In the history of the ancient world, Bactria is
somewhat of an anomaly: a Greek kingdom
located in modern Afghanistan. When Alexander
the Great conquered the Persian Empire, he
acquired all its outlying provinces including
Bactria. Greek forces then established and
maintained control in Bactria. After Alexander’s
death, his kingdom was divided among his
generals and Bactria became part of the eastern
section, ruled by the Seleucid Dynasty. There
was extensive immigration of Greeks who found
several cities based on the Greek model
complete with gymnasiums and amphitheatres.
Later, the Greco-Bactria Kingdom asserted its
independence and quickly expanded its holdings
to the upper reaches of the Indus River Valley.
The Greek Kingdom in Bactria lasted for another
two centuries, until it was finally overwhelmed
by nomadic tribesmen invading from the central
Unfortunately, few traces of the Bactrian
Kingdom remain. Unlike other ancient
civilizations that left behind monumental ruins,
our knowledge of the Bactrian Kingdom is based
upon ancient historical texts reinforced by the
few archaeological artifacts that have survived.
Yet while we cannot stroll down colonnaded
avenues and envision what life might have been
like, this gilt silver bowl gives us a tantalizing
taste of the opulence of this ancient Kingdom.
Holding this delicate bowl, we are transported
back in time to a royal household where this
vessel would have been a proud centerpiece.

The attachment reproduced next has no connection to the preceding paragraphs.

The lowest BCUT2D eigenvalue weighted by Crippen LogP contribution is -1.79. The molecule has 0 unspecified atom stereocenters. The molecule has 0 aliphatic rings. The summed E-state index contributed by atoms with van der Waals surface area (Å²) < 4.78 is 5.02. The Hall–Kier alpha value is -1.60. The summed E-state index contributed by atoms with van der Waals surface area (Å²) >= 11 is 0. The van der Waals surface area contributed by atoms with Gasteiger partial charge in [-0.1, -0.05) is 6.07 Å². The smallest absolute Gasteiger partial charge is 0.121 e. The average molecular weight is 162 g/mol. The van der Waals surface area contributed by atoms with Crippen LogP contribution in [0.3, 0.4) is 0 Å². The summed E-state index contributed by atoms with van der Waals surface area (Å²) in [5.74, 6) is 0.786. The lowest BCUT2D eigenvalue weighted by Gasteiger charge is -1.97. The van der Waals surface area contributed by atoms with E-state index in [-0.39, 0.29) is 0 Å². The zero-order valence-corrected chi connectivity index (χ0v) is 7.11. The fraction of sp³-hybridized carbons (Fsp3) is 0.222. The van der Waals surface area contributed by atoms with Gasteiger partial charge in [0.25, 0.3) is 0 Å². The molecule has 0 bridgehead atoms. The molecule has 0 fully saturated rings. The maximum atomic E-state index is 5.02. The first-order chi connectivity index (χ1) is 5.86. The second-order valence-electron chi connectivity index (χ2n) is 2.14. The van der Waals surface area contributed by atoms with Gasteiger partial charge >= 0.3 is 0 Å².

The inherent wealth of the materials alone, as
well as the intricacy of the relief carvings,
suggests that this bowl a treasured possession
of the ruling elite. The gilt relief decorations
adorning the inner center of the bowl and the
outer sides of the body depict scenes of
merriment that could easily be found painted
onto an Attic amphora. Dancing revelers and
musicians are juxtaposed to scenes of wrestlers
and a satyr. The interior decoration portrays two
disrobed women flanked by two men (possibly
soldiers) in a composition that recalls the
“Judgment of Paris.” This bowl was likely forged
by either a Greek immigrant silversmith working
the region or a local metalworker who absorbed
the stylistic lesson of Hellenistic examples.
Perhaps no other ancient kingdom is quite so
intriguing and yet so little understood as Bactria.
In this land kings once ruled over two thousand
years ago, the East and West merged together,
combining the best aspects of both cultures in
luxurious splendor that is Bactria.